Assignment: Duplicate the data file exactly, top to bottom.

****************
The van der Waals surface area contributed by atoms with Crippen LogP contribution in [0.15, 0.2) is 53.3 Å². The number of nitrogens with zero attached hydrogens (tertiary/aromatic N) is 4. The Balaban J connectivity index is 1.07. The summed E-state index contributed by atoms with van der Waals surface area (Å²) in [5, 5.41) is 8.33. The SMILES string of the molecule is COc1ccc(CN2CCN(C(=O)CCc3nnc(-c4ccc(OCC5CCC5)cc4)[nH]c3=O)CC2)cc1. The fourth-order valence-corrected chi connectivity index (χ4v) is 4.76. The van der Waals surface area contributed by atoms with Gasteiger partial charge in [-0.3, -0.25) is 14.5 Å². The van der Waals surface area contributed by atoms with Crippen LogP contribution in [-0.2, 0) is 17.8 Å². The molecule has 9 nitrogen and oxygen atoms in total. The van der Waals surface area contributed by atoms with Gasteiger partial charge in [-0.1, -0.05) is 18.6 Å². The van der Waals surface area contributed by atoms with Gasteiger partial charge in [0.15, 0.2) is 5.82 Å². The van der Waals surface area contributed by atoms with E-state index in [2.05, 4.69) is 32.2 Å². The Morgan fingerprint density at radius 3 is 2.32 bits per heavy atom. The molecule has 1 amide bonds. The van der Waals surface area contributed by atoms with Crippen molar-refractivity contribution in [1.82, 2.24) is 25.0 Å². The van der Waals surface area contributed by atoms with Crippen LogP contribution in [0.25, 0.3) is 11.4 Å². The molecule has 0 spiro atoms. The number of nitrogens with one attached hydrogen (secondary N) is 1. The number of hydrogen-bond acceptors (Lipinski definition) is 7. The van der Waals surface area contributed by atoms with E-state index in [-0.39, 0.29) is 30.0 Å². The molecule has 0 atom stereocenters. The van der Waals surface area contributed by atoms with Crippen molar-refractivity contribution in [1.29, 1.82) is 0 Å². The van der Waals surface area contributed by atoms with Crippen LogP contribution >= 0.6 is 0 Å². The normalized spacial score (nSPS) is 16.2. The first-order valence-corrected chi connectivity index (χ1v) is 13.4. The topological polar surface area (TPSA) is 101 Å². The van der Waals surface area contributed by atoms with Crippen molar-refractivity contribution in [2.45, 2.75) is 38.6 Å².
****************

The van der Waals surface area contributed by atoms with Crippen LogP contribution in [0.15, 0.2) is 53.3 Å². The number of nitrogens with zero attached hydrogens (tertiary/aromatic N) is 4. The Balaban J connectivity index is 1.07. The summed E-state index contributed by atoms with van der Waals surface area (Å²) in [5, 5.41) is 8.33. The SMILES string of the molecule is COc1ccc(CN2CCN(C(=O)CCc3nnc(-c4ccc(OCC5CCC5)cc4)[nH]c3=O)CC2)cc1. The fourth-order valence-corrected chi connectivity index (χ4v) is 4.76. The van der Waals surface area contributed by atoms with Gasteiger partial charge in [-0.3, -0.25) is 14.5 Å². The van der Waals surface area contributed by atoms with Crippen LogP contribution in [-0.2, 0) is 17.8 Å². The molecule has 9 nitrogen and oxygen atoms in total. The van der Waals surface area contributed by atoms with Gasteiger partial charge in [-0.1, -0.05) is 18.6 Å². The van der Waals surface area contributed by atoms with Gasteiger partial charge in [0.15, 0.2) is 5.82 Å². The van der Waals surface area contributed by atoms with E-state index in [2.05, 4.69) is 32.2 Å². The Morgan fingerprint density at radius 3 is 2.32 bits per heavy atom. The molecule has 1 amide bonds. The van der Waals surface area contributed by atoms with Crippen molar-refractivity contribution in [1.82, 2.24) is 25.0 Å². The van der Waals surface area contributed by atoms with Crippen LogP contribution in [0.25, 0.3) is 11.4 Å². The molecule has 0 spiro atoms. The number of nitrogens with one attached hydrogen (secondary N) is 1. The number of hydrogen-bond acceptors (Lipinski definition) is 7. The van der Waals surface area contributed by atoms with E-state index in [-0.39, 0.29) is 30.0 Å². The molecule has 0 atom stereocenters. The van der Waals surface area contributed by atoms with Crippen molar-refractivity contribution in [1.29, 1.82) is 0 Å². The van der Waals surface area contributed by atoms with Crippen LogP contribution >= 0.6 is 0 Å². The normalized spacial score (nSPS) is 16.2. The first-order valence-corrected chi connectivity index (χ1v) is 13.4. The topological polar surface area (TPSA) is 101 Å². The van der Waals surface area contributed by atoms with Crippen molar-refractivity contribution in [2.45, 2.75) is 38.6 Å².